New MPs declare multitude of directorships: The House of Commons' latest register of members' business interests is perused by Anthony Bevins, Political Editor

Anthony Bevins
Tuesday 12 January 1993 00:02 GMT

THE TRADITIONAL profile of Tory MPs as company directors and consultants, with their Labour counterparts maintaining strong union and local government links, was reconfirmed yesterday by the first Commons Register of Members' Interests of the new Parliament.

Between them, 63 new Conservative MPs hold 41 directorships and 41 business consultancies, compared with 19 directorships and three consultancies held by the 69-strong new Labour intake.

But Labour's return was heavily unbalanced by John Gunnell, the new MP for Leeds South and Morley, who accounted for 14 directorships, 12 of them unremunerated, with such companies as Yorkshire Enterprise, White Rose Investments, and Opera North.

Mr Gunnell, who declared a pension from his days as a university teacher, also registered two consultancies; occasional work for Coopers Lybrand Deloitte, and York Consulting Ltd.

Among the members of the new Conservative intake, the most notable declaration was delivered by Nirj Deva, MP for Brentford and Isleworth, whose entry takes up half a page. He declared three directorships, six consultancies - including Rothman's International - trips to Copenhagen, Uganda, Sri Lanka, and Washington, as well as family interests in tea, rubber, and coconut plantations in Sri Lanka and interests in a distillery and residential property on the island.

The two other Conservative MPs with marathon declarations - both, coincidentally, previous representatives of Aberdeen South - are Gerald Malone (Winchester) and Iain Sproat (Harwich). Mr Malone, a solicitor, has four directorships, a consultancy with Texaco, and five clients, including Grampian Television.

Mr Sproat is chairman of two companies, a director of another, and his clients include American Airlines and Airbus Industrie, although he does not say what service he provides for them.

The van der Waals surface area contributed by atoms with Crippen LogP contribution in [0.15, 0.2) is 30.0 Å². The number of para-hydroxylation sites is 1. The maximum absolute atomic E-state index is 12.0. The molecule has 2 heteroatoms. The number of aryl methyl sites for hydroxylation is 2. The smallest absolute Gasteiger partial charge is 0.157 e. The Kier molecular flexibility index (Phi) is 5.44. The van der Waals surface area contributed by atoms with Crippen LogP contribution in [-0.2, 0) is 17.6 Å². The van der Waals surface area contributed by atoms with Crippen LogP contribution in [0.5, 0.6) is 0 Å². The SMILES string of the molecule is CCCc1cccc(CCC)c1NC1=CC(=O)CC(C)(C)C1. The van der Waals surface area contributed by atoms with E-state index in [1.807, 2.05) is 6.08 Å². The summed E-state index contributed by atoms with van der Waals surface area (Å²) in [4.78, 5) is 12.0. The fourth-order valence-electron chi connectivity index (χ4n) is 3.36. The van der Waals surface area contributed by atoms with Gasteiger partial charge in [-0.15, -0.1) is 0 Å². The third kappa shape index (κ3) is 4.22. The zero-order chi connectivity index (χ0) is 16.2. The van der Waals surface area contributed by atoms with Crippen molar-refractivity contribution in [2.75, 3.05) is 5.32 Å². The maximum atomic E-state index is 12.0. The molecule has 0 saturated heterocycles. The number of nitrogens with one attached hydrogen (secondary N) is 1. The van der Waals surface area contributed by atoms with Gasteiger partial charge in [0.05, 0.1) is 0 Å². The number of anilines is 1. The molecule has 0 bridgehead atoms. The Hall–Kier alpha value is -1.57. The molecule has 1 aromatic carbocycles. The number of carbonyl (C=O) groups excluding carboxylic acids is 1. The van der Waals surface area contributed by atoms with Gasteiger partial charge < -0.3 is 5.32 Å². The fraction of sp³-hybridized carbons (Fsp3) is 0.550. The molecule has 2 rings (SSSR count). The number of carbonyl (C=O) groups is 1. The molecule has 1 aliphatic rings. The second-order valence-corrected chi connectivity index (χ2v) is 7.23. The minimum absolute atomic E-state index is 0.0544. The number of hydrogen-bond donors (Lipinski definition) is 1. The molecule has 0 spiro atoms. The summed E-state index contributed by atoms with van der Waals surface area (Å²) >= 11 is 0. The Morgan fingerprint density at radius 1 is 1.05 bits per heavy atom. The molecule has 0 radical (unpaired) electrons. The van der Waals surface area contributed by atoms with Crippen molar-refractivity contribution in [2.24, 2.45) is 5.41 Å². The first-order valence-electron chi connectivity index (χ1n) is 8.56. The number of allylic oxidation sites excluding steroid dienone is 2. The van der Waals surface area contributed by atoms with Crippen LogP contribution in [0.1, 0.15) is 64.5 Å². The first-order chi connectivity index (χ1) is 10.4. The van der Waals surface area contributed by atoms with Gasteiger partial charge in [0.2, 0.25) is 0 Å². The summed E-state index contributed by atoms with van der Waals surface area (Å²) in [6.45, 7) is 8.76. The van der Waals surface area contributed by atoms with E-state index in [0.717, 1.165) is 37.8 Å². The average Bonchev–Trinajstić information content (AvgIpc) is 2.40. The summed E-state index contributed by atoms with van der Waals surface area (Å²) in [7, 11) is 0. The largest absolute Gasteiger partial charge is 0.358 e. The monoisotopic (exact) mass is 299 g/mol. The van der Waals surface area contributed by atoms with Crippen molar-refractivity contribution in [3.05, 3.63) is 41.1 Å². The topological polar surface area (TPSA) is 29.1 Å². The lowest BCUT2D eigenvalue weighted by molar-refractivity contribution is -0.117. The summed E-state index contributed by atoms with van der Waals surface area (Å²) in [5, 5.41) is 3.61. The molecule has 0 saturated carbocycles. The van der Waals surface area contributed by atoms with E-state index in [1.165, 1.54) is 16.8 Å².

But the register does reveal some changes in the profile of the typical Conservative. James Clappison, the new MP for Cecil Parkinson's former seat, Hertsmere, now appears something of an anachronism with declared interests as a barrister, farmer and member of Lloyd's, and director of a family firm from which he receives rental income and in which he holds substantial shares.

Another untypical sample from the new Tory intake was Robert Spink, MP for Castle Point in Essex. A self-employed management consultant with no declared clients, he is a Dorset councillor and a director of Bournemouth International Airport - the ownership of which is divided between Dorset County Council and Bournemouth Borough Council.

Consultancies with privatised companies are, however, commonplace. Kenneth Baker, who was sacked from the Cabinet by John Major after the April election, has since become an adviser to the former state-owned Cable and Wireless, as well as to ICL plc, and has taken on three directorships, including one with Hanson plc. Tom King, Secretary of State for Defence before the election, has become a director of Electra Investment Trust Ltd.

Other Tory MPs with new interests in the privatised sector of industry are Andrew Bowden (Brighton Kemptown), parliamentary consultant to Southern Water; Ian Bruce (South Dorset), who has Southern Electricity as a client; Simon Coombs (Swindon), parliamentary consultant to British Telecom; Alan Haselhurst (Saffron Walden), consultant to National Power; and Tim Rathbone (Lewes), consultant to Seeboard plc.

One of the most curious consultancies declared by a new Conservative MP is that of Peter Atkinson (Hexham) whose client is the British Field Sports Society. The Commons already had the society's chairman, Sir Nicholas Bonsor (Upminster), and vice-chairman, Michael Colvin (Romsey and Waterside) on the Conservative benches.

Among the new Labour intake there was much less variety, but there were 11 councillors to keep Mr Spink company. Of the 69 new MPs, 31 were sponsored by trade unions, with the TGWU, NUM and GMB heading the list with four apiece. The Co-operative Party, however, sponsors five of the new Labour MPs.

The new Parliament contains 140 new MPs, of whom only 20 make a 'nil' return in the register.

Register of Members' Interests on 1st December 1992. Commons paper 325. HMSO; pounds 15.25.

(Photographs omitted)

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